Liberty University professor Caren Harp has been named by President Donald Trump to serve as the administrator for the Office of Juvenile Justice and Delinquency Prevention at the Department of Justice, the White House announced Tuesday.
An associate professor at Liberty’s School of Law, Carp previously served as chief of the sex crimes prosecution unit in New York City and as director of the National Juvenile Justice Prosecution Center.
Liberty University is an evangelical school run by Trump supporter Jerry Falwell Jr., according to a report in The Hill. Trump delivered the school’s commencement address in May.
If approved by the Senate, Harp would oversee the department responsible for developing juvenile justice programs.
According to Harp’s own words, Trump has made an excellent choice, because she has expressed compassionate solutions when faced with the problem of kids committing crimes.
In an op-ed penned for an industry newsletter back in May, the former prosecutor and public defender points out that there’s a difference between youth and adults when it comes to crime.
“First, youth are generally different from adults, and they should be treated differently. The risky, impulsive behavior and bad decision-making many adolescents engage in is largely temporary, and with developmentally appropriate guidance and correction, most youth will age out of delinquent conduct. Second, decision-makers need to recognize their obligation to both short-term and long-term public safety,” she wrote, going on to say that putting young people in prison is very bad idea.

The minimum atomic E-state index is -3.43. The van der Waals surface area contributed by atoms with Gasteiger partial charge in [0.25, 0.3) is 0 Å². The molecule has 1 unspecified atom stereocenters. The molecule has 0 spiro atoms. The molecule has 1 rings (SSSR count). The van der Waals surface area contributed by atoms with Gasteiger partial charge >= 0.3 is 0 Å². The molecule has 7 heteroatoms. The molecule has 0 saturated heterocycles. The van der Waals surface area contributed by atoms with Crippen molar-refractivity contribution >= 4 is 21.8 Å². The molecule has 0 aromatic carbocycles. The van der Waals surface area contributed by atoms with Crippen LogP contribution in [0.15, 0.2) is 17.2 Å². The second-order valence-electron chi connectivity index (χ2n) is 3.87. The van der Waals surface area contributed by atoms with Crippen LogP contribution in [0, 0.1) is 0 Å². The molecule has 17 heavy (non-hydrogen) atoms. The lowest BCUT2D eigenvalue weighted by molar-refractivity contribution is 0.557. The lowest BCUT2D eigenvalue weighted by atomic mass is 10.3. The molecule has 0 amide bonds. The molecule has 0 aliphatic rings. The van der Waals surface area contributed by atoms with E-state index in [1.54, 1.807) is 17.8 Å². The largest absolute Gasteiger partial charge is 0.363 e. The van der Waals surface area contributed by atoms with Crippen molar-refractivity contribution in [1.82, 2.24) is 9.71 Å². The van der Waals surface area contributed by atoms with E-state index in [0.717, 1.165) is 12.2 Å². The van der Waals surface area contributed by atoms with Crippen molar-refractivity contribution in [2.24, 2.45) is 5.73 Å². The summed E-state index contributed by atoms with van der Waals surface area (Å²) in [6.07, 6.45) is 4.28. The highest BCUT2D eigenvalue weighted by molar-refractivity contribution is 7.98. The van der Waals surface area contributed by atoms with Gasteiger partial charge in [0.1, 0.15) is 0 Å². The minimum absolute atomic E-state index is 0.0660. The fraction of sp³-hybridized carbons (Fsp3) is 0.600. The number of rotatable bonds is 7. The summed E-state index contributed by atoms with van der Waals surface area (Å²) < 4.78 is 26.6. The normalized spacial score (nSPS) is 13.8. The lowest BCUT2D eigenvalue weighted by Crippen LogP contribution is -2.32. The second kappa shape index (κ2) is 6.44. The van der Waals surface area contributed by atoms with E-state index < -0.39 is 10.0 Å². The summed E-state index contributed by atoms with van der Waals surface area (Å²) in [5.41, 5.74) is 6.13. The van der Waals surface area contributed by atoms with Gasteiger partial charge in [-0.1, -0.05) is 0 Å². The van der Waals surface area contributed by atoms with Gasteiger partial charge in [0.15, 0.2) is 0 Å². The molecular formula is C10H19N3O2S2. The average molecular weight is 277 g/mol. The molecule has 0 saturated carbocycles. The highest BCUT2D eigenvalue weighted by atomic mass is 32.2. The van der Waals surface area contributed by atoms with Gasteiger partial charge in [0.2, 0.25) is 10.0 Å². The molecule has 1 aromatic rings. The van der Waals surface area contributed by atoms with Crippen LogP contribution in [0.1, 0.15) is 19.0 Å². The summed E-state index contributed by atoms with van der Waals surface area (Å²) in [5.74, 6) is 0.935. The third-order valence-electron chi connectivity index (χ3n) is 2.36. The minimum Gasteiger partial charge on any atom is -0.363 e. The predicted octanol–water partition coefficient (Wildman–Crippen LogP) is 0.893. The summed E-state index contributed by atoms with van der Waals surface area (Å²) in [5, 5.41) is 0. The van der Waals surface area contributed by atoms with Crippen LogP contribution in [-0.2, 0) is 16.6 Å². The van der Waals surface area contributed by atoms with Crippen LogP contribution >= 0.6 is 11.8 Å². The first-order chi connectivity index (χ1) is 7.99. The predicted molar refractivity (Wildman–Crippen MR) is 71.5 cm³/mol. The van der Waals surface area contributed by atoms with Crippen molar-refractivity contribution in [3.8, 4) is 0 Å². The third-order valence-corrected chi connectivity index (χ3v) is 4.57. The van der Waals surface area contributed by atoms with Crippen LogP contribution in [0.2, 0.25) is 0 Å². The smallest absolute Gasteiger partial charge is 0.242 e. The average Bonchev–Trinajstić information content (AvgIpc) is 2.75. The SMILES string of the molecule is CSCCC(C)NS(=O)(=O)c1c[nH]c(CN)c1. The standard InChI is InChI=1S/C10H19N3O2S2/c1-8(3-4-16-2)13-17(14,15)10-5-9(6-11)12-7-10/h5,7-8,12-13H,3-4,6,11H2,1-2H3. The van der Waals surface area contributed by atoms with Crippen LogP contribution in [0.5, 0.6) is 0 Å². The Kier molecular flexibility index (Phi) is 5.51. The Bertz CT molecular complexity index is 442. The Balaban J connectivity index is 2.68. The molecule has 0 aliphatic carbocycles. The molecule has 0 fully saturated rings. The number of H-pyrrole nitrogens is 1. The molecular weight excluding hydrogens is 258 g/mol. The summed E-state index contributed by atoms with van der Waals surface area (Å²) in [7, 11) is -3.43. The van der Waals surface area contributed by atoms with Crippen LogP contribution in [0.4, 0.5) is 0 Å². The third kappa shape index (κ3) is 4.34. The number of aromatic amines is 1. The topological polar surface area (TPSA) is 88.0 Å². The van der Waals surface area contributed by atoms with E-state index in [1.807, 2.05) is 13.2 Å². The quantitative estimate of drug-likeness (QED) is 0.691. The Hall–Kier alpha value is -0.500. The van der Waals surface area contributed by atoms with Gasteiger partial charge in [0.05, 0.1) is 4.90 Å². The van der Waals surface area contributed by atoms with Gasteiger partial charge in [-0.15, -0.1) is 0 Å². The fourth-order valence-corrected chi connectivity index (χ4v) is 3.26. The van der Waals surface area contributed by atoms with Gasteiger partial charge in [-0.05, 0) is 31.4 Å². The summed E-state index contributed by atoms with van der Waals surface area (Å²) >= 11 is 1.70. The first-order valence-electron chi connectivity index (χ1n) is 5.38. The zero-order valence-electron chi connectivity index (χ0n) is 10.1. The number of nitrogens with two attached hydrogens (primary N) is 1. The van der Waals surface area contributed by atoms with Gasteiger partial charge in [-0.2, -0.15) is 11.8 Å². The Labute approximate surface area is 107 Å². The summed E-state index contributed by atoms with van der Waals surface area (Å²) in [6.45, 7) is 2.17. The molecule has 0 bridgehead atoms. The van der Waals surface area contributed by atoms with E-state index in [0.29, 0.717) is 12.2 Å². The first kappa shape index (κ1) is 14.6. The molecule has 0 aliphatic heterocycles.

“Incarcerating youth may solve a crime problem in the short term, but it does not, with rare exception, deter future offending or enhance public safety in the long run. To the contrary, it typically makes everyone less safe,” she warned.
Community-based diversion programs and teaching young people to accept responsibility for their actions will establish important life skills that must be in place, said Carp, noting that this is a life skill that “youth need to develop sooner rather than later if they are to function productively in society.”
To that end, she will likely institute federal programs to help communities create “safe, age-appropriate environments for youth to accept responsibility for the harm they’ve done to victims and communities, without the onerous consequences of conviction or adjudication,” calling this “the first, best option for most youthful offenders.”
Carp promoted “finding interventions that enhance public safety, hold youth accountable for their conduct in developmentally suitable ways and equip them with increased empathy and better decision-making skills is the perpetual challenge of the juvenile justice system,” and will apparently be dedicated to “helping court-involved youth leave the justice system and live crime-free, successful lives.”
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